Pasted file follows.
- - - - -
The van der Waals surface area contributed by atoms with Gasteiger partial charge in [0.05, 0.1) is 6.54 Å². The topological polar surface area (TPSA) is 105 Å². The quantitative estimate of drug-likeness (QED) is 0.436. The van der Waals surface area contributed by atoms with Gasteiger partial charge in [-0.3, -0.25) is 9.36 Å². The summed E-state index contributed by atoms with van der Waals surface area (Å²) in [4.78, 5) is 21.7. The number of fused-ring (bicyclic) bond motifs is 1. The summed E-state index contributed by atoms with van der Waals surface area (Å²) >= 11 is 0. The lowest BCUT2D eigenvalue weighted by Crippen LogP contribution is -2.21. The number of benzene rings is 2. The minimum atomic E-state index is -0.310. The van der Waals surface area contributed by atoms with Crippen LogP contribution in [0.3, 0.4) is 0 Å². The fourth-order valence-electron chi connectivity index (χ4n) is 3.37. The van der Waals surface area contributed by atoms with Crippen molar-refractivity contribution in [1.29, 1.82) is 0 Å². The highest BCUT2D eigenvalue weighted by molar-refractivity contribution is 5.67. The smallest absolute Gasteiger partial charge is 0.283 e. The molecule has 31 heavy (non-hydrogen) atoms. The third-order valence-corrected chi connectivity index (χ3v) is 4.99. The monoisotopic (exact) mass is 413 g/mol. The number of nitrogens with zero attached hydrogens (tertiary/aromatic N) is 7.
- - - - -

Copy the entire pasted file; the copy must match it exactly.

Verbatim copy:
The van der Waals surface area contributed by atoms with Gasteiger partial charge in [0.05, 0.1) is 6.54 Å². The topological polar surface area (TPSA) is 105 Å². The quantitative estimate of drug-likeness (QED) is 0.436. The van der Waals surface area contributed by atoms with Gasteiger partial charge in [-0.3, -0.25) is 9.36 Å². The summed E-state index contributed by atoms with van der Waals surface area (Å²) in [4.78, 5) is 21.7. The number of fused-ring (bicyclic) bond motifs is 1. The summed E-state index contributed by atoms with van der Waals surface area (Å²) >= 11 is 0. The lowest BCUT2D eigenvalue weighted by Crippen LogP contribution is -2.21. The number of benzene rings is 2. The minimum atomic E-state index is -0.310. The van der Waals surface area contributed by atoms with Crippen LogP contribution in [0.3, 0.4) is 0 Å². The fourth-order valence-electron chi connectivity index (χ4n) is 3.37. The van der Waals surface area contributed by atoms with Crippen molar-refractivity contribution in [1.29, 1.82) is 0 Å². The highest BCUT2D eigenvalue weighted by molar-refractivity contribution is 5.67. The smallest absolute Gasteiger partial charge is 0.283 e. The molecule has 31 heavy (non-hydrogen) atoms. The third-order valence-corrected chi connectivity index (χ3v) is 4.99. The monoisotopic (exact) mass is 413 g/mol. The number of nitrogens with zero attached hydrogens (tertiary/aromatic N) is 7.